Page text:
Walang Hiya - Without Shame (Part 1)
When I was young, one of the Filipino phrases I often heard was, "walang hiya." It means "without shame" or "shameless." It carries a negative connotation, and often used to shame folks into changing their behavior.
It was not something I wanted to hear my parents say to me or about me. This led to me trying to make decisions that would please my parents, and I would feel so ashamed if they were disappointed. What I didn't realize was how ingrained shame became in how I related to the world.
I don't know if I would have ever considered myself skinny. I remember being told to watch what I ate, not to eat too much, and yet to make sure I finished all the food that was on my plate. I remember a relative once telling me to hold on to my utensils until I was done eating everything. I remember not even being a tween yet and weighing myself every couple of minutes one day, just because I was curious about how my actions affected my weight.
At one point, I believed that my age and my weight had a larger relationship with each other. So, if I were 10 years old, I should weigh 100 lbs. If I were 11, I should weigh 110 lbs. If I were 20, I should weigh 200 lbs, and so on. Clearly, that's a skewed view of the Body Mass Index.
As my weight increased as I grew older, as I started taking birth control pills, as I indulged in late night eats during college, I struggled with the weight I was unable to release. When I would go home from college and, later, grad school and visit my relatives, my grandmothers would often grab at my upper arms and declare whether or not I had lost weight.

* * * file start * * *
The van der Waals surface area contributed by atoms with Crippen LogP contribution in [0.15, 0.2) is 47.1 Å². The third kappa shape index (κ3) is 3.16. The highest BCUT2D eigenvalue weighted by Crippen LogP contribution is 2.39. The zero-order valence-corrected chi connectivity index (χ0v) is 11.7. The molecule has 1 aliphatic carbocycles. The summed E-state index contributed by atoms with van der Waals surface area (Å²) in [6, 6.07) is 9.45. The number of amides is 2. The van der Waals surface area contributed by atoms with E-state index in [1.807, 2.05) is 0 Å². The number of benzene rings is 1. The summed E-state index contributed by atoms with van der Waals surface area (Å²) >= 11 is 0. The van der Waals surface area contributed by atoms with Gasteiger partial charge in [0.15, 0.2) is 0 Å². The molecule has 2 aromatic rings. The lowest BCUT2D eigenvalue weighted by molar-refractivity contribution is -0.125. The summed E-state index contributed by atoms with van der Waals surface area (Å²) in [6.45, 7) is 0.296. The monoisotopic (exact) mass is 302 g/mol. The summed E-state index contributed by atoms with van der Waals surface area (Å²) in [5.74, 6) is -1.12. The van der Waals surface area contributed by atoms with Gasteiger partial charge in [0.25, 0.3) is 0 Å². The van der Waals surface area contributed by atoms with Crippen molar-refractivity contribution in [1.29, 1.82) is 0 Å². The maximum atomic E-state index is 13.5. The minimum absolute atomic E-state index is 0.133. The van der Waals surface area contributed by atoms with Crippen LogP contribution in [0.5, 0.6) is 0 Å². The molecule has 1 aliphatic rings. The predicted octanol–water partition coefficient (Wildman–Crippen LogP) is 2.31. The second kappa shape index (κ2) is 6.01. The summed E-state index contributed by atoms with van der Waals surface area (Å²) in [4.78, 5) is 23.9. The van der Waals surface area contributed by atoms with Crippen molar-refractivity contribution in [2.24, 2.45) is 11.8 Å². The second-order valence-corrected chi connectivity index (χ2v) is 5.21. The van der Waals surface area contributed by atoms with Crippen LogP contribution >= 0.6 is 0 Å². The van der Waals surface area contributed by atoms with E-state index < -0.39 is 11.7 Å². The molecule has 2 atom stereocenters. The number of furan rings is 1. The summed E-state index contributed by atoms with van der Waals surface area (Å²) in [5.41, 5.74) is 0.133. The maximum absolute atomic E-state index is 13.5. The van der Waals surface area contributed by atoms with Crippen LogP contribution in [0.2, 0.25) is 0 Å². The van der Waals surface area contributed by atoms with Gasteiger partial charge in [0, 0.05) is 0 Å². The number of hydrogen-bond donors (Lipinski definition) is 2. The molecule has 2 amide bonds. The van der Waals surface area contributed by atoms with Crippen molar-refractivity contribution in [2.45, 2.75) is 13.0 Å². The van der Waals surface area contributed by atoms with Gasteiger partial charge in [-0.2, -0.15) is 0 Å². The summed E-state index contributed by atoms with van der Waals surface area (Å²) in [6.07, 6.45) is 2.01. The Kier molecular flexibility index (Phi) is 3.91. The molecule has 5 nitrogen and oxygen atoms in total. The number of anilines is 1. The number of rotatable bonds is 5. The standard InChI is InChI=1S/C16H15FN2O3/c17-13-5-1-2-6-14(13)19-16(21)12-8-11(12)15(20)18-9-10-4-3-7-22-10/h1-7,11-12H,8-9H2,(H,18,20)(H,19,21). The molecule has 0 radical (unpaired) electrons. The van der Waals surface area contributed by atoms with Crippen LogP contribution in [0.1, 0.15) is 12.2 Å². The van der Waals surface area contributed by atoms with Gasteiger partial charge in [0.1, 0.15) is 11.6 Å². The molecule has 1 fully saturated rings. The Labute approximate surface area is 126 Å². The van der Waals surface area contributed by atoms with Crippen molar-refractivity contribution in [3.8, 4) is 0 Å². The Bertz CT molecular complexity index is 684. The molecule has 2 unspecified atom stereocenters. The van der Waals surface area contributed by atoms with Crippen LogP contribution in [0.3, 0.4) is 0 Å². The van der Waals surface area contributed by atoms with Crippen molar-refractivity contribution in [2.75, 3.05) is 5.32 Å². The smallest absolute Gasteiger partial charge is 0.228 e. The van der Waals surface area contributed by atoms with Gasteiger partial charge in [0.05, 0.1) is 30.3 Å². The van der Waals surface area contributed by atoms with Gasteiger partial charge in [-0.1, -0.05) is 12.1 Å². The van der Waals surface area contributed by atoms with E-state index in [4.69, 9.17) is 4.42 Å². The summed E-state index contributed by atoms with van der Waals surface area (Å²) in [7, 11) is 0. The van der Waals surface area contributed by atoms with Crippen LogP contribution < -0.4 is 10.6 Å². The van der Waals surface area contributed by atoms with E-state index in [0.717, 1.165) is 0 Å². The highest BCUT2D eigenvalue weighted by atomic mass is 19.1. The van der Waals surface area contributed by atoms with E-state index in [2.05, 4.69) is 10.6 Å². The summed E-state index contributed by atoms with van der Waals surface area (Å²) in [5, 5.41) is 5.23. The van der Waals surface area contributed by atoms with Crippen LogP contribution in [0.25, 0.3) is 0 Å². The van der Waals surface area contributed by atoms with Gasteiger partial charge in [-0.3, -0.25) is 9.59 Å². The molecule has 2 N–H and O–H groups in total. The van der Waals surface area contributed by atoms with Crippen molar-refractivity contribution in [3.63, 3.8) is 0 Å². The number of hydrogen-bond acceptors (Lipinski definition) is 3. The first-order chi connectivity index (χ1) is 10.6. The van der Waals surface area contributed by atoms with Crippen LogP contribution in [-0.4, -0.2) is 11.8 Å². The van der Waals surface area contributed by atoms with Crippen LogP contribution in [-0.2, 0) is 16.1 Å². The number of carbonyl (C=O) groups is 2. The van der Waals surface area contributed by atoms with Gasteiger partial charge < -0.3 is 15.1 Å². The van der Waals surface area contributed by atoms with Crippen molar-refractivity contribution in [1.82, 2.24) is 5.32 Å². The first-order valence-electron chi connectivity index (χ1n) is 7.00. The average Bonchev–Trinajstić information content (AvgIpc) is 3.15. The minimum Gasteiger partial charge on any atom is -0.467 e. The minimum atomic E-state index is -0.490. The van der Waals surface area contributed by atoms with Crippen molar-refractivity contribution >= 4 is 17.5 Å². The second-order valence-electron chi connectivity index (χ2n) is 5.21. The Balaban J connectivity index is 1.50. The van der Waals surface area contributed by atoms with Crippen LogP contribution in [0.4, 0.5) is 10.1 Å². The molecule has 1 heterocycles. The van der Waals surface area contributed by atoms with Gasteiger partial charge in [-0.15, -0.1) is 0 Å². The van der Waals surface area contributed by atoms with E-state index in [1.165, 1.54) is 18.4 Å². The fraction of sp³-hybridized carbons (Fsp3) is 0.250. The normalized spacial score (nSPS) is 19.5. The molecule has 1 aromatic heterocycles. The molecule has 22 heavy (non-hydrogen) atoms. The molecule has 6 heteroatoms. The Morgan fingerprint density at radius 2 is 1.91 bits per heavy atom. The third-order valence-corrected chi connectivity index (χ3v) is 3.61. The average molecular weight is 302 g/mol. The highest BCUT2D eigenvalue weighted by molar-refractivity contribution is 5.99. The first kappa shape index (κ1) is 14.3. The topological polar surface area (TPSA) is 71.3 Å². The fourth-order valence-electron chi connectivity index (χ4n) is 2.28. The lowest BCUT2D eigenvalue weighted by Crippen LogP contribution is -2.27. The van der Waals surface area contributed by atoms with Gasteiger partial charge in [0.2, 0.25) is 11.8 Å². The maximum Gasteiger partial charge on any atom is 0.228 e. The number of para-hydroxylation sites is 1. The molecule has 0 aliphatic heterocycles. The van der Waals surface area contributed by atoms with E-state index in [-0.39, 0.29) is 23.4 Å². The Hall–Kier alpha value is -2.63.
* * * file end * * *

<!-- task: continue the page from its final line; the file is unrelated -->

It's been a long and difficult journey, and it has been filled with lessons along the way. I went to the gym because I felt I had to, though I learned that I enjoyed guidance and a class structure more than going to the gym just to use machines. I tried Whole30 and being "paleo-light," or so I called it. In the past two years, I've been loosely following the Fit Girl program. Through these nutritional journeys, I've learned more about my eating habits and have learned the value of having prepared meals, if only for the sheer amount of time and money saved during the week.
Every time I failed at the gym or at eating, all those negative messages and feelings of shame zoom through my brain. Yet, something didn't feel right.
In all that time of comparing my body to other bodies, I realized that the standards I was striving for weren't build for a Filipina body. The standards were built and created by white men. Nutritional guidelines don't incorporate meals, fruits, or veggies that were prominently used in my culture. My comfort foods were not the same. I truly felt that I would have to give up my culture in order to fully follow any weight loss plan.
It's taken many years for me to actually learn to listen to my body. At 35 years of age, I've come to learn how much my body can do, and about what I need to do for my health and self-care. I recognize that I enjoy movement, mainly through dance. I've even come to enjoy jogging as an opportunity for me to interact with my neighborhood and with nature. I recognize that food is an important part of how I live, and it's also a way for me to connect with people I care about.
It's certainly still a work in progress, especially as I continue to age and learn more about what my body needs. I still feel shame once in a while, especially if I'm interacting with family members. However, I have decided that if it makes me feel like I am in any way less than for my curvy body, then I will choose to walk right on out.
How will you be releasing Body Shame in 2018?
....To Be Continued Next Friday!